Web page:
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How a cinematic trifle became a Broadway show
How do you turn a cinematic trifle into a big Broadway musical?
Holiday Inn, the 1942 film starring Fred Astaire and Bing Crosby, began as a vehicle for composer Irving Berlin to highlight a calendar's worth of evergreen songs, including "Easter Parade," "White Christmas," and "Happy Holidays."
But with six writers working on the screenplay – including playwright Elmer Rice – the script wasn't quite as sacrosanct as the music.
The plot follows two song-and-dance men named Jim and Ted. Lured by dreams of a rural life, Jim splits showbiz and buys a farm, but he soon discovers that he misses the performer's life. He turns the property into an inn that presents entertainment celebrating the major holidays, and soon enough, Ted is there to help. A beautiful woman named Linda also enters the picture, adding some romantic flair to the comic business.
Those basic elements are still part of the Broadway adaptation, which is now in previews at Studio 54, but don't expect a faithful recreation of the picture. The show may have been shepherded by Universal Stage Productions, which is the live theatre arm of NBCUniversal, but it's not being treated like a direct transfer of the movie.
As they developed the show, director Gordon Greenberg and seasoned TV writer Chad Hodge say they were given plenty of leeway. "We watched the movie two or three times to get the essence of the story, characters, and music," says Hodge. "And then we made it our own thing."(That's partially why the musical is formally called Holiday Inn, The New Irving Berlin Musical. The title emphasizes that this piece is distinct not only from other Berlin-based shows, but also from the movie.)
Hodge says he and Greenberg, who co-wrote the show's book, decided to use only a handful of songs from the film, knowing they could tap into the Berlin catalogue if necessary. But they didn't want to jam the tunes in for no reason. "Otherwise it's just another jukebox musical," Hodge adds. "Our main threshold is that it had to work for the character and the story."
With these changes – and a narrative that was reset to the more optimistic, post-WWII period – the show rode the Holiday Inn Express to Connecticut's Goodspeed Opera House, where it received encouraging audience and critical response in late 2014.
"We started to see that there was something to the show that was somehow larger than the sum of its parts," says Greenberg. "People walked away engaged and energized and delighted by the dance numbers and the musicality of the songbook, but also moved by the characters."
The show then went from Goodspeed's 380-seat theatre to one of the country's largest: the 12,000-seat outdoor Muny in St. Louis. The cast doubled, the orchestra tripled, and the stage was super-sized times four.
"It was a massive production and not easy to pull off," Greenberg recalls. "But even at that size we still felt there was a core connection with the audience. [We] saw what the possibilities could be with more dancers and a larger orchestra."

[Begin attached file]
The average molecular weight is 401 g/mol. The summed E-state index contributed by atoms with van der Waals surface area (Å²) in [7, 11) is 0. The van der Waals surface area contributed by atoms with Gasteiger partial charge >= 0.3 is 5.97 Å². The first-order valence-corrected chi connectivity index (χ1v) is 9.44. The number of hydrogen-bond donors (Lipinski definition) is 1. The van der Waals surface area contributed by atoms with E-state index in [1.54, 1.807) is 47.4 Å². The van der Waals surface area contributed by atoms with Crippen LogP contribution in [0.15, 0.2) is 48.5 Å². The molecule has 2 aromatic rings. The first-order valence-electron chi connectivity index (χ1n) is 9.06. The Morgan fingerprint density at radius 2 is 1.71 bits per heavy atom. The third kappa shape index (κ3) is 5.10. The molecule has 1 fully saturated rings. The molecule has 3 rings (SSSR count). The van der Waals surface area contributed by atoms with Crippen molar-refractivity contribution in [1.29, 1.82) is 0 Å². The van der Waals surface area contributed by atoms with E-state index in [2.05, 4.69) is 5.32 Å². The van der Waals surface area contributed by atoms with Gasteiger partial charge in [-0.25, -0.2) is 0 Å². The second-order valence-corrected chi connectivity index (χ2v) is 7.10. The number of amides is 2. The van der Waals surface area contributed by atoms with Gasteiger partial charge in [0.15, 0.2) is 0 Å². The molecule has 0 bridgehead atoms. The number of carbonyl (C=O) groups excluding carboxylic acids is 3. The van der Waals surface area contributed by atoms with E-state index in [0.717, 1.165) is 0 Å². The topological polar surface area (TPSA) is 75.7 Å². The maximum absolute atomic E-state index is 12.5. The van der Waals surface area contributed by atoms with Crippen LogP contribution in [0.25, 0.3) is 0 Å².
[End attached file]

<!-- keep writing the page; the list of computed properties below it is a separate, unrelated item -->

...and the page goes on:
At that point Roundabout Theatre Company became interested, and after an additional workshop, it signed on to the show. An additional workshop added still more changes, including a sharper opening and more clarity for the characters.
For the Broadway production, there's an entirely new cast, headed by Tony nominee Bryce Pinkham as Jim and High School Musical alum Corbin Bleu as Ted.
And while is the show is still quite festive, a few of the holiday celebrations in the story have been diminished (Halloween) or dropped (Lincoln's Birthday – and no, the blackface musical number from the film was never considered for the stage version). What began as 10 holidays has now been trimmed to a more manageable half dozen: Thanksgiving, Christmas, New Year's, Valentine's Day, Easter, and Independence Day.
The Roundabout production has also cut several songs, including the standard "What'll I Do?". As Greenberg says, "it brought the character of Jim to a lower place than needed."
Meanwhile, a different Berlin standard was enlisted for a scene where Ted dances with Jim's girlfriend. To ruin Ted's romantic moves, Jim keeps changing the speed and rhythm of the song they're dancing to, which results in plenty of physical comedy. At Goodspeed and The Muny, however, this scene was scored with a lesser-known ditty, and audiences unfamiliar with the tune didn't know if the cadence changes were a joke or not. Now the scene uses "Cheek to Cheek," so when Jim throws in a rhythmic monkey wrench, the comedy connects.
Greenberg suspects there will be more tweaks during the preview period at Studio 54. (The official opening is October 6.) "It's the largest show presented at that space, he says. "And now we're just tightening the screws, making things clearer and clearer."
However, Hodge adds, "it's still the story we came up with when we began."
Follow Frank Rizzo at @ShowRiz. Follow TDF at @TDFNYC.
Photos by Jenny Anderson. Top photo (L to R): Corbin Bleu, Bryce Pinkham and Denis Jones in rehearsal for Holiday Inn.
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